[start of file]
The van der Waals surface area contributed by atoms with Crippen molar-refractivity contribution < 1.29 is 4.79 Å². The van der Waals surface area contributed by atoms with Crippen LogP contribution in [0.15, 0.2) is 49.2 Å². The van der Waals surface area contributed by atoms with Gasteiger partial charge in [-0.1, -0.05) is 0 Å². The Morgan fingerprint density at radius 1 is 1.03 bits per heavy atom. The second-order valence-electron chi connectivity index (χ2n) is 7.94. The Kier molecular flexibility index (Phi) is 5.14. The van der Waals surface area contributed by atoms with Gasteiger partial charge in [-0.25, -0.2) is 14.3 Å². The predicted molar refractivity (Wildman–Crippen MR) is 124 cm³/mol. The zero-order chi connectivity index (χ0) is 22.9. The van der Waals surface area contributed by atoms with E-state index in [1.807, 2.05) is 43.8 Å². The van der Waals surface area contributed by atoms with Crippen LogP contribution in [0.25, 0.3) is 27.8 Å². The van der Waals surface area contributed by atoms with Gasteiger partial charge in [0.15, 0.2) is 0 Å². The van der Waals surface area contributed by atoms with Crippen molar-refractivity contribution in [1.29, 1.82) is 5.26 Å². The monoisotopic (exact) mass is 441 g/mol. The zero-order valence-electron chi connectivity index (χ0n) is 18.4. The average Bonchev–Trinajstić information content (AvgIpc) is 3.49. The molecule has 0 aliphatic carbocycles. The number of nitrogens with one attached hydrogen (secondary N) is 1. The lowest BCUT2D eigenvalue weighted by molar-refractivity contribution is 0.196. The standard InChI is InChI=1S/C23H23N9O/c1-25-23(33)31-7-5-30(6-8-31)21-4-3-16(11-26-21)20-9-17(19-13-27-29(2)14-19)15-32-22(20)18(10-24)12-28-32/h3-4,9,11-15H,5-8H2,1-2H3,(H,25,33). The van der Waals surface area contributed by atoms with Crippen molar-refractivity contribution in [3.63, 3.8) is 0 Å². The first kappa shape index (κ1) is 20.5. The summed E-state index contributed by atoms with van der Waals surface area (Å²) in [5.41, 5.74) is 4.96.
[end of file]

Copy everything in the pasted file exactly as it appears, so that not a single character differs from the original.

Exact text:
The van der Waals surface area contributed by atoms with Crippen molar-refractivity contribution < 1.29 is 4.79 Å². The van der Waals surface area contributed by atoms with Crippen LogP contribution in [0.15, 0.2) is 49.2 Å². The van der Waals surface area contributed by atoms with Gasteiger partial charge in [-0.1, -0.05) is 0 Å². The Morgan fingerprint density at radius 1 is 1.03 bits per heavy atom. The second-order valence-electron chi connectivity index (χ2n) is 7.94. The Kier molecular flexibility index (Phi) is 5.14. The van der Waals surface area contributed by atoms with Gasteiger partial charge in [-0.25, -0.2) is 14.3 Å². The predicted molar refractivity (Wildman–Crippen MR) is 124 cm³/mol. The zero-order chi connectivity index (χ0) is 22.9. The van der Waals surface area contributed by atoms with E-state index in [1.807, 2.05) is 43.8 Å². The van der Waals surface area contributed by atoms with Crippen LogP contribution in [0.25, 0.3) is 27.8 Å². The van der Waals surface area contributed by atoms with Gasteiger partial charge in [0.15, 0.2) is 0 Å². The van der Waals surface area contributed by atoms with Crippen molar-refractivity contribution in [1.29, 1.82) is 5.26 Å². The monoisotopic (exact) mass is 441 g/mol. The zero-order valence-electron chi connectivity index (χ0n) is 18.4. The average Bonchev–Trinajstić information content (AvgIpc) is 3.49. The molecule has 0 aliphatic carbocycles. The number of nitrogens with one attached hydrogen (secondary N) is 1. The lowest BCUT2D eigenvalue weighted by molar-refractivity contribution is 0.196. The standard InChI is InChI=1S/C23H23N9O/c1-25-23(33)31-7-5-30(6-8-31)21-4-3-16(11-26-21)20-9-17(19-13-27-29(2)14-19)15-32-22(20)18(10-24)12-28-32/h3-4,9,11-15H,5-8H2,1-2H3,(H,25,33). The van der Waals surface area contributed by atoms with Crippen molar-refractivity contribution in [3.63, 3.8) is 0 Å². The first kappa shape index (κ1) is 20.5. The summed E-state index contributed by atoms with van der Waals surface area (Å²) in [5.41, 5.74) is 4.96.